Tuesday, August 28, 2012

'Tis the Season of Yellow Flowers

 My early morning wanderings included a check-up at a local patch of Gumplant.  These intriguing composites bloom for a couple of months or longer and I am fascinated by the fact that one large bush may contain flowers in all stages from very early buds to the larger, gum-filled buds, to fully bloomed hosts of many interesting insects and spiders, to those already wilting and going to seed.  On this particular plant I saw a hint of a spider web beneath a flower and a bit of motion suggesting a struggle.  When I pulled the flower aside I saw a very interesting-looking spider dining on an insect.  I was already anticipating my errands in Reno and the drive through Sierra Valley that would include views of Rabbitbrush and Goldenrod, and hopefully some Birdcage Evening Primrose.  The theme of "yellow" hadn't occurred to me yet.
 The highlight of our trip to Reno, as far as floral beauty and photography is concerned, was the several patches of Giant Blazing Star still blooming along Highway 70 beginning a short way past Mt. Tomba.  I took advantage of the first safe turnout that had some blooming Blazing Star, but the most spectacular examples I saw at 55 mph were on road cuts with no safe parking.  I was also mindful of several secretly-parked CHP cruisers waiting for all those Quincy-ites who either believe the speed limit along this stretch is 65 mph, therefore entitling them to drive at 70, or simply insist on getting to Reno as quickly as possible, speed limits be damned.  I must admit, I enjoy seeing a car pulled over that a few minutes earlier passed me at an high rate of speed in a no-passing zone.
 Back to natural history of a purer sort.  I had to walk through some dense, prickly underbrush to get to the prettier blooms of Blazing Star, aware that it looked like a good place for rattlesnakes to hide.
In that state of mild anxiety, I was startled by the discovery of a dried-out carcass just below a blossom I was photographing. Here's that blossom:

 A few more shots of Blazing Star and I hit the road again, now thinking about how many roadside flowers were yellow - nearly all of them!  I was seeing lots of Gumplant and Goldenrod at first, then more and more Rabbitbrush as I approached Portola.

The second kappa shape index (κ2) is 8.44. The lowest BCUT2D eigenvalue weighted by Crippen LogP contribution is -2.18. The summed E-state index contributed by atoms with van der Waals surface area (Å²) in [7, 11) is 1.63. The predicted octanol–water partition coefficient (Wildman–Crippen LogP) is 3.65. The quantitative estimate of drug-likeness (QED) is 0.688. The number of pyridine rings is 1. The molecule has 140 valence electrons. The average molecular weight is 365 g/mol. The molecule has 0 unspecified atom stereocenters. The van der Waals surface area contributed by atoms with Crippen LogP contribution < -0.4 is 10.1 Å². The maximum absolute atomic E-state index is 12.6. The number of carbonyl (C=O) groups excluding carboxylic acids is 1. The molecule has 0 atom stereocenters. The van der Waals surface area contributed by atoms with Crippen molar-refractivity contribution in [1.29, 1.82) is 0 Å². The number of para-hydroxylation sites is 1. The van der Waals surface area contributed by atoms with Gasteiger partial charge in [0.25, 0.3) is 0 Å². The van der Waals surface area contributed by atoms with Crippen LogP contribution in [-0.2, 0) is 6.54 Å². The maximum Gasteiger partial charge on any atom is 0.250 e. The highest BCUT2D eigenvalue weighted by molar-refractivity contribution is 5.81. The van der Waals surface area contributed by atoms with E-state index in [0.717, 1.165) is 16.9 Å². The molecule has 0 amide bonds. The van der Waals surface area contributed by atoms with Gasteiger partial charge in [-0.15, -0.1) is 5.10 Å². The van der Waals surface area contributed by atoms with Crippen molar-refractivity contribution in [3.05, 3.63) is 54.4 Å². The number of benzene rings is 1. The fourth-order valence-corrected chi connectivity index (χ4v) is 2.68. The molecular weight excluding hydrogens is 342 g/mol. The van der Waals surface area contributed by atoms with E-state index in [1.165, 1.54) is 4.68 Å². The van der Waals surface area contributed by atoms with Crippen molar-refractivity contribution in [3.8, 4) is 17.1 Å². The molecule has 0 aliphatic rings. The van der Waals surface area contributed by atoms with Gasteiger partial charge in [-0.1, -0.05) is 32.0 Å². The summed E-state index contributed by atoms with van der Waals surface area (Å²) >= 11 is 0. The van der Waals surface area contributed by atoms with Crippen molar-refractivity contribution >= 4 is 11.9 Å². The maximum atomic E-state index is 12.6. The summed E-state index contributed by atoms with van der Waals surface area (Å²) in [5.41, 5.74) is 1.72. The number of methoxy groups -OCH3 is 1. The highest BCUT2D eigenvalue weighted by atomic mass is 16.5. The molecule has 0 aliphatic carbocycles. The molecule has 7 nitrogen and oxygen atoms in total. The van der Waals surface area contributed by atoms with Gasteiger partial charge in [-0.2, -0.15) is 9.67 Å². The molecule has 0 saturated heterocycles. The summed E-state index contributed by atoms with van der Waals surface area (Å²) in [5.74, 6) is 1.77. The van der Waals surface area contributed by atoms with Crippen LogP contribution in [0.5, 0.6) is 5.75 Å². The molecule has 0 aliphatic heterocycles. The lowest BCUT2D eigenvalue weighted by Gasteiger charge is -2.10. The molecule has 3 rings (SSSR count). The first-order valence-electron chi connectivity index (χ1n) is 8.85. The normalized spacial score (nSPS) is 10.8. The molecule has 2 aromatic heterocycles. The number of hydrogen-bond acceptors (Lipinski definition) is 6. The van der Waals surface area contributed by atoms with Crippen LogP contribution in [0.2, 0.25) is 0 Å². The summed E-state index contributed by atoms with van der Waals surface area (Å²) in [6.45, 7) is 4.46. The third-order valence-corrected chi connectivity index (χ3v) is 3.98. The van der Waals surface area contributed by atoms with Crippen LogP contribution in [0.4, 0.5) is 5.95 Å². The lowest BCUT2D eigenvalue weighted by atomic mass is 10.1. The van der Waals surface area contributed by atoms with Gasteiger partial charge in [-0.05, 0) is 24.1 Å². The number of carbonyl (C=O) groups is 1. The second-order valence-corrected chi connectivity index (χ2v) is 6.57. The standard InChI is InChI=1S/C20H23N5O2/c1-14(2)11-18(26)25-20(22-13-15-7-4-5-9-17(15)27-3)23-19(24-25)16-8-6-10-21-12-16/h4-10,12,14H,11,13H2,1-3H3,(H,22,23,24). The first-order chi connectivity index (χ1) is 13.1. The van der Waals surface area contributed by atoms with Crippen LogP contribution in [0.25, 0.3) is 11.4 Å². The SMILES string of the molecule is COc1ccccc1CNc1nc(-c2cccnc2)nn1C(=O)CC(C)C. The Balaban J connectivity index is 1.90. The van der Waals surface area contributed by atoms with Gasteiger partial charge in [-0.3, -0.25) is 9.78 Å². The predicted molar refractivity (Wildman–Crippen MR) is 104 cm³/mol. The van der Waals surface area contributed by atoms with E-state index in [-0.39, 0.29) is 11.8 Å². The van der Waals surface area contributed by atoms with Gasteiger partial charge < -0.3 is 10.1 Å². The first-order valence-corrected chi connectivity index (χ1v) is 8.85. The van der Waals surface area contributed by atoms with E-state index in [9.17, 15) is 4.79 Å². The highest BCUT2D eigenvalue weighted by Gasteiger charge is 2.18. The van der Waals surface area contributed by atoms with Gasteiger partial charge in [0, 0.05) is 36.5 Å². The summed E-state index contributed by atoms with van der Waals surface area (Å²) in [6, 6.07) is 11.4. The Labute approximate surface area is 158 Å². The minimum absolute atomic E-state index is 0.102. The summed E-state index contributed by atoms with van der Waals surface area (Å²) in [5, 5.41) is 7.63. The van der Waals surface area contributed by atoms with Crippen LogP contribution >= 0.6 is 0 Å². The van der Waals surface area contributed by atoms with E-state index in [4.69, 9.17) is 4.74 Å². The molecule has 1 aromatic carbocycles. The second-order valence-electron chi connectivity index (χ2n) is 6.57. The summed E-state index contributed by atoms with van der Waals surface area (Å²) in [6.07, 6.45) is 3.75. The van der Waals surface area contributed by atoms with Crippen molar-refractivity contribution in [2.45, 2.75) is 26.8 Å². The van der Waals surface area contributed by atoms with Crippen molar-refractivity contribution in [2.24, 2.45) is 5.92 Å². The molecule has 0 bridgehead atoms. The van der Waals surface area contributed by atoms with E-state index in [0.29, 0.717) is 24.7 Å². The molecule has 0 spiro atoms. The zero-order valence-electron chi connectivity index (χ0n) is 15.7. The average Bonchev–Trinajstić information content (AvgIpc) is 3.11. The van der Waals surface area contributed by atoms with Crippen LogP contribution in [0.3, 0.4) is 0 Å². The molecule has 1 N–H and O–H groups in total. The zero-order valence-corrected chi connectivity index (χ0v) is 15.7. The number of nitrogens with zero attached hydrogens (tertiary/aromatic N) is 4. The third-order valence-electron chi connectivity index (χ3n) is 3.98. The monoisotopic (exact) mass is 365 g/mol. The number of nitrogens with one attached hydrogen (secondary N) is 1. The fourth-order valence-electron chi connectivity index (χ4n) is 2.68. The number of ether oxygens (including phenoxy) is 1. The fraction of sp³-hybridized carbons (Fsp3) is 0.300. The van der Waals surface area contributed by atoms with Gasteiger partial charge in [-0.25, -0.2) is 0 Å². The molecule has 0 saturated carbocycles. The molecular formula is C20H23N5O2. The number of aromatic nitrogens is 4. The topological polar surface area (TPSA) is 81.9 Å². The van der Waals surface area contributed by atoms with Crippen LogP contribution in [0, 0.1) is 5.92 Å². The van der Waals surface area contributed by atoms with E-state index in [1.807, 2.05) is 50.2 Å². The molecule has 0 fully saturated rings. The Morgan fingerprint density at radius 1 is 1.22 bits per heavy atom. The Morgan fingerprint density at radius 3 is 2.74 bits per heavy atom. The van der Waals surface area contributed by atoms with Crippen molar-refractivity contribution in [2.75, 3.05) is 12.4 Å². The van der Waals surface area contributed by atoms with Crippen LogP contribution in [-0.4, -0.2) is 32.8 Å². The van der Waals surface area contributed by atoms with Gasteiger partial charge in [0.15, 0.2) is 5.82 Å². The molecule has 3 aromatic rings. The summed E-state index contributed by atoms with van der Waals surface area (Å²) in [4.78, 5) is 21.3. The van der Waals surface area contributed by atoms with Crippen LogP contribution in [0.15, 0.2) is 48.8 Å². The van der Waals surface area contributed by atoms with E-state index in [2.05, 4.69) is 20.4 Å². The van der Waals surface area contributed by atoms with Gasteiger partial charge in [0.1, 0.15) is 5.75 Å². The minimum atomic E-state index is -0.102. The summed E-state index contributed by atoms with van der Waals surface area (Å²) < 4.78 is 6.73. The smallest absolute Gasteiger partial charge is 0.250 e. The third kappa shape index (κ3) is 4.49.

I've posted Goldenrod earlier in this season, and it impresses me as one of the longer-lasting summer blooms, often remaining yellow after the first frost.
 The large Sunflowers around Quincy are certainly attention getters, and I love watching the bees busily visiting one disc flower after another, sometimes spending several minutes on one head.  For those not familiar with composites, the flower in the above photo is actually a composite of several hundred individual flowers.  I get more excited about the occasionally stray sunflower on remote roadsides than the ones planted by humans in town.
 Another long-lasting bloom in summer is Klamathweed.  Many on the roadsides have gone to seed by now, but many others are still blooming.
 Star Thistle.  Photogenic.  Hurts when you walk through it wearing shorts.  Sometimes makes approaching other roadside wildflowers difficult.  I don't mind.  Some of my favorite photos are of Star Thistle.
 Cinquefoil, of which there are several species in our area, is still blooming in my yard and on the roadsides.
 In most of my favorite photography spots the Hooker's Evening Primrose has gone to seed.  However, where there's still surface moisture, such as by the irrigation ditches in Sierra Valley, there's lots of it still blooming.
 I've been following the bug activity, especially the Ambush Bugs, on Tansy for a couple of months.  It, too, is a long-lasting summer wildflower, a composite with only disc flowers, no ray flowers, and pretty enough that lots of people plant it in their yards.  Grab a handful of leaves and take a whiff. I think you'll find it a pleasant aroma.
Just so followers of this blog don't think I've abandoned my interest in Bugs, here's a dramatic-looking Assassin Bug I found on some Tansy, but felt I could get a better photo by posing it on my finger.  I've never been bitten by one of these, but there must be a good reason for the name.
So, to summarize my Monday experience during a round trip to Reno: I still wonder why most of the flowers blooming in late August and September are yellow.  At least they keep my interest during that sometimes depressing period between seasons.


  1. It is interesting how late season flowers have their fall colors too.

  2. I'm not a biochemist, but I wonder if it's the same or similar yellow pigment in all species, thus helping demonstrate common ancestry. That's what I would suspect.